Abnormally poor customer service stories have become the norm among top pay-TV providers Comcast, Dish and others, and Congress is stepping in to investigate the increasing frequency of reports against companies with near-monopoly control in major parts of the country.
The Senate Homeland Security and Governmental Affairs Permanent Subcommittee on Investigations will convene a panel next Thursday to hear testimony from Comcast, Time Warner Cable, Charter Communications and Dish executives to “review billing and customer service practices in the cable and satellite television industry,” according to the committee’s website.
“This hearing will examine the cable and satellite provider industry, and will focus on practices involving billing, fees, refunds, and other customer service issues,” a Thursday statement from Ohio Republican Rob Portman’s office reads.
Portman, the chairman of the committee, and ranking Democrat Sen. Clair McCaskill of Missouri will hold the hearing as part of an investigation they plan to wrap up in the fall.
“The Senate panel will continue to investigate potential barriers to competition in the industry, including the difficulties faced by companies attempting to create innovative new television delivery models,” the statement said.
The lawmakers cited a recent American Customer Satisfaction Index survey that found pay-TV providers including Comcast and Time Warner Cable ranked near the bottom of 43 other industries, and was tied for last the year before.
Comcast, as the nation’s largest cable and internet service provider, led the pack last year in customer service complaints with 11,812 complaints between January and November — more than AT&T, Verizon and Time Warner Cable combined, despite having 15 million fewer subscribers.
Poor customer service stories at Comcast became such an increasingly frequent media story into the middle of 2015, the company announced a plan last May to overhaul its customer service arm by hiring more than 5,000 people, adding new equipment and procedures.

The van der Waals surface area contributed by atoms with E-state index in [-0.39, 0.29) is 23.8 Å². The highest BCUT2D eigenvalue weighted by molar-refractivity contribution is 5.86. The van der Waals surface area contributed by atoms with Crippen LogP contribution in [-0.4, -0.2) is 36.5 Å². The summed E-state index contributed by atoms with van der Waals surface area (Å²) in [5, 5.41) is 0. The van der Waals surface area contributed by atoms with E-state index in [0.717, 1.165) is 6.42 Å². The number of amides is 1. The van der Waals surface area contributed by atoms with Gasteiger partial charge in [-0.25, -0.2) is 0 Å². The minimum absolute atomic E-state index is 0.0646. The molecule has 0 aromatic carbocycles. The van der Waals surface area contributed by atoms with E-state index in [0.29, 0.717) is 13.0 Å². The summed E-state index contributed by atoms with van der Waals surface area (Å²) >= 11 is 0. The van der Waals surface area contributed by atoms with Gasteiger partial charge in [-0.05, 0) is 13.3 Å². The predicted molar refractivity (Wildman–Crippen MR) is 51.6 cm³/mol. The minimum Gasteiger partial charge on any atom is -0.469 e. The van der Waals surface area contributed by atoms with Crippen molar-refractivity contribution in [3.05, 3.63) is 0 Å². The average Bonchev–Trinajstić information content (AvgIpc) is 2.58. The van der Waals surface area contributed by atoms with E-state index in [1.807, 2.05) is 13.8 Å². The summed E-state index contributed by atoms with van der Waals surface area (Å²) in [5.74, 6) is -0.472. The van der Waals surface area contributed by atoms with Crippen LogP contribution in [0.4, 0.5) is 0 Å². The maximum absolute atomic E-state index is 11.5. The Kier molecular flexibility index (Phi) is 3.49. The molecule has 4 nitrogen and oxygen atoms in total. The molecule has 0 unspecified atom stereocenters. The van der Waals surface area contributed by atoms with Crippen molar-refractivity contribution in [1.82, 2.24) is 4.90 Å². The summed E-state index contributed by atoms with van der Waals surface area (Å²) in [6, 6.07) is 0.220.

The companies represented at Thursday’s meeting “provide television services to more than 70 million subscribers, representing more than half of all American households and more than 70 percent of households with pay-TV service,” according to the committee.
The committee has already subpoenaed documents from Comcast and other companies.
“Consumers in every corner of the country share common experiences about fending for themselves against customer service and billing practices by TV providers that are at best confusing, and at worst deceptive,” Portman and McCaskill said earlier in June. “For more than a year, we have conducted a bipartisan investigation of the largest cable and satellite TV companies. We believe our hearing will be a big step forward for consumers, allowing them to understand how their TV providers really work and make informed decisions about their video service.”
The timing of the hearing won’t work in the industry’s favor as it wages another battle across Washington, D.C. at the Federal Communications Commission, where Chairman Tom Wheeler is pitching rules to compel pay-TV providers to make their content available on third-party set-top boxes instead of forcing consumers to rent them for a monthly fee.
McCaskill’s Democratic colleagues Sens. Ed Markey of Massachusetts and Richard Blumenthal of Connecticut released the results of a survey earlier this year that found the average U.S. household spends $231 annually in set-top box rental fees, pulling in almost $20 billion every year for providers.
Providers including Comcast pitched their own proposal to do away with set-top box rentals earlier this week, outlaying a plan to mandate providers offer their content on apps in a style similar to Netflix and Hulu.
National Cable and Telecommunications Association CEO Michael Powell — the former FCC chairman and head of the cable lobby who came out strong against the set-top box proposal in May — said of his own industry last year that “customer service right now is completely unacceptable.”